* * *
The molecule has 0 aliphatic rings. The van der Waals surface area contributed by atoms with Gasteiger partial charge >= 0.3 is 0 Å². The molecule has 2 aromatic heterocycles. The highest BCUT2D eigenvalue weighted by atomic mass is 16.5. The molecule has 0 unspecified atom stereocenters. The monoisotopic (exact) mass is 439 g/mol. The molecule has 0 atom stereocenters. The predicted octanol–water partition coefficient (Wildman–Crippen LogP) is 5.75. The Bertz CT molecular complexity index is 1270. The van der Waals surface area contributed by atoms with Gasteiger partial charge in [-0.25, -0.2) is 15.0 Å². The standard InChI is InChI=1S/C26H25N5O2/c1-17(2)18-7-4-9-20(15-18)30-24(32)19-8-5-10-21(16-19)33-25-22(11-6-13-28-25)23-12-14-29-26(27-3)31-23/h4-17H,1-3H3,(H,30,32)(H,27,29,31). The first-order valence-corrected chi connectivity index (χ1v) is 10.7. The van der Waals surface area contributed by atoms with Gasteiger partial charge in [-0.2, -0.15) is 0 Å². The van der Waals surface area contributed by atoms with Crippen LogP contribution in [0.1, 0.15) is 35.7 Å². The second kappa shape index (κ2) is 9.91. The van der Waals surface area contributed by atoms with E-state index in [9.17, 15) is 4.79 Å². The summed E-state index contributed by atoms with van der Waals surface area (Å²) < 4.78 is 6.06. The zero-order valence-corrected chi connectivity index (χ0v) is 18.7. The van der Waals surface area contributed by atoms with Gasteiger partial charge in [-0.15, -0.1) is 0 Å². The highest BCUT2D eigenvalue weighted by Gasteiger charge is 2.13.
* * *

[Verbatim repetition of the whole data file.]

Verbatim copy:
The molecule has 0 aliphatic rings. The van der Waals surface area contributed by atoms with Gasteiger partial charge >= 0.3 is 0 Å². The molecule has 2 aromatic heterocycles. The highest BCUT2D eigenvalue weighted by atomic mass is 16.5. The molecule has 0 unspecified atom stereocenters. The monoisotopic (exact) mass is 439 g/mol. The molecule has 0 atom stereocenters. The predicted octanol–water partition coefficient (Wildman–Crippen LogP) is 5.75. The Bertz CT molecular complexity index is 1270. The van der Waals surface area contributed by atoms with Gasteiger partial charge in [-0.25, -0.2) is 15.0 Å². The standard InChI is InChI=1S/C26H25N5O2/c1-17(2)18-7-4-9-20(15-18)30-24(32)19-8-5-10-21(16-19)33-25-22(11-6-13-28-25)23-12-14-29-26(27-3)31-23/h4-17H,1-3H3,(H,30,32)(H,27,29,31). The first-order valence-corrected chi connectivity index (χ1v) is 10.7. The van der Waals surface area contributed by atoms with Gasteiger partial charge in [-0.2, -0.15) is 0 Å². The van der Waals surface area contributed by atoms with Crippen LogP contribution in [0.1, 0.15) is 35.7 Å². The second kappa shape index (κ2) is 9.91. The van der Waals surface area contributed by atoms with E-state index in [9.17, 15) is 4.79 Å². The summed E-state index contributed by atoms with van der Waals surface area (Å²) < 4.78 is 6.06. The zero-order valence-corrected chi connectivity index (χ0v) is 18.7. The van der Waals surface area contributed by atoms with Gasteiger partial charge in [-0.15, -0.1) is 0 Å². The highest BCUT2D eigenvalue weighted by Gasteiger charge is 2.13.